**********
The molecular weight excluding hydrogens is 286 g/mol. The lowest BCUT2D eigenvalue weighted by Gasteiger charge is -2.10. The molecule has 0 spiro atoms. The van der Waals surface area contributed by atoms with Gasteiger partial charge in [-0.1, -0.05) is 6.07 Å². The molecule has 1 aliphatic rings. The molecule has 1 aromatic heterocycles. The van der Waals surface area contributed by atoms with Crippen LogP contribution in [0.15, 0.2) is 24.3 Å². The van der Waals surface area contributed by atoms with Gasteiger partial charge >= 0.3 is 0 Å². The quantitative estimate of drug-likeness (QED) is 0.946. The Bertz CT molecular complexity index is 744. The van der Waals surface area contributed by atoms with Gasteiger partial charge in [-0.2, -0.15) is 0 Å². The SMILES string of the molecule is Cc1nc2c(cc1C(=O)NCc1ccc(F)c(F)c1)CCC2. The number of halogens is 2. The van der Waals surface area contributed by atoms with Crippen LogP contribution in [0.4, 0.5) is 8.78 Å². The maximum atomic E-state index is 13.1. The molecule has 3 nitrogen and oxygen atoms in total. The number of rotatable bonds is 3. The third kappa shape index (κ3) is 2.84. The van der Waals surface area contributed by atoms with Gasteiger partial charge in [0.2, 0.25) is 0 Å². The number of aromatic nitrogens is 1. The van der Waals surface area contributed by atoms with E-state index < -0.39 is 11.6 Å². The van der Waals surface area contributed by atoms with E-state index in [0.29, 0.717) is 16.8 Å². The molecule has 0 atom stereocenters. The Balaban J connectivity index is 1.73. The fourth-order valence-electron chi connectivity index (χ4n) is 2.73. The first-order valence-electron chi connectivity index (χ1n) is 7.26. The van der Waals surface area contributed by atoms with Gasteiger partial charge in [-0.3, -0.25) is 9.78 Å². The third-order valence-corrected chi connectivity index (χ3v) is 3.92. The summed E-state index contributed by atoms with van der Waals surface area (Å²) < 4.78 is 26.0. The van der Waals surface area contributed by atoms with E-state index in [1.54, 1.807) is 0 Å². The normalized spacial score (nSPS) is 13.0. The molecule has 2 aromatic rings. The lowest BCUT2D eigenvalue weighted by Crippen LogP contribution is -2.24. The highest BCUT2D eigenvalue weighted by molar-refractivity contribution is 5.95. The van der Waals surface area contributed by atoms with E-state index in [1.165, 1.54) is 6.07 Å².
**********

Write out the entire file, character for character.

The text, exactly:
The molecular weight excluding hydrogens is 286 g/mol. The lowest BCUT2D eigenvalue weighted by Gasteiger charge is -2.10. The molecule has 0 spiro atoms. The van der Waals surface area contributed by atoms with Gasteiger partial charge in [-0.1, -0.05) is 6.07 Å². The molecule has 1 aliphatic rings. The molecule has 1 aromatic heterocycles. The van der Waals surface area contributed by atoms with Crippen LogP contribution in [0.15, 0.2) is 24.3 Å². The van der Waals surface area contributed by atoms with Gasteiger partial charge >= 0.3 is 0 Å². The quantitative estimate of drug-likeness (QED) is 0.946. The Bertz CT molecular complexity index is 744. The van der Waals surface area contributed by atoms with Gasteiger partial charge in [-0.2, -0.15) is 0 Å². The SMILES string of the molecule is Cc1nc2c(cc1C(=O)NCc1ccc(F)c(F)c1)CCC2. The number of halogens is 2. The van der Waals surface area contributed by atoms with Crippen LogP contribution in [0.4, 0.5) is 8.78 Å². The maximum atomic E-state index is 13.1. The molecule has 3 nitrogen and oxygen atoms in total. The number of rotatable bonds is 3. The third kappa shape index (κ3) is 2.84. The van der Waals surface area contributed by atoms with Gasteiger partial charge in [0.2, 0.25) is 0 Å². The number of aromatic nitrogens is 1. The van der Waals surface area contributed by atoms with E-state index < -0.39 is 11.6 Å². The van der Waals surface area contributed by atoms with E-state index in [0.29, 0.717) is 16.8 Å². The molecule has 0 atom stereocenters. The Balaban J connectivity index is 1.73. The fourth-order valence-electron chi connectivity index (χ4n) is 2.73. The first-order valence-electron chi connectivity index (χ1n) is 7.26. The van der Waals surface area contributed by atoms with Gasteiger partial charge in [-0.3, -0.25) is 9.78 Å². The third-order valence-corrected chi connectivity index (χ3v) is 3.92. The summed E-state index contributed by atoms with van der Waals surface area (Å²) < 4.78 is 26.0. The van der Waals surface area contributed by atoms with E-state index in [1.54, 1.807) is 0 Å². The normalized spacial score (nSPS) is 13.0. The molecule has 2 aromatic rings. The lowest BCUT2D eigenvalue weighted by Crippen LogP contribution is -2.24. The highest BCUT2D eigenvalue weighted by molar-refractivity contribution is 5.95. The van der Waals surface area contributed by atoms with E-state index in [1.165, 1.54) is 6.07 Å².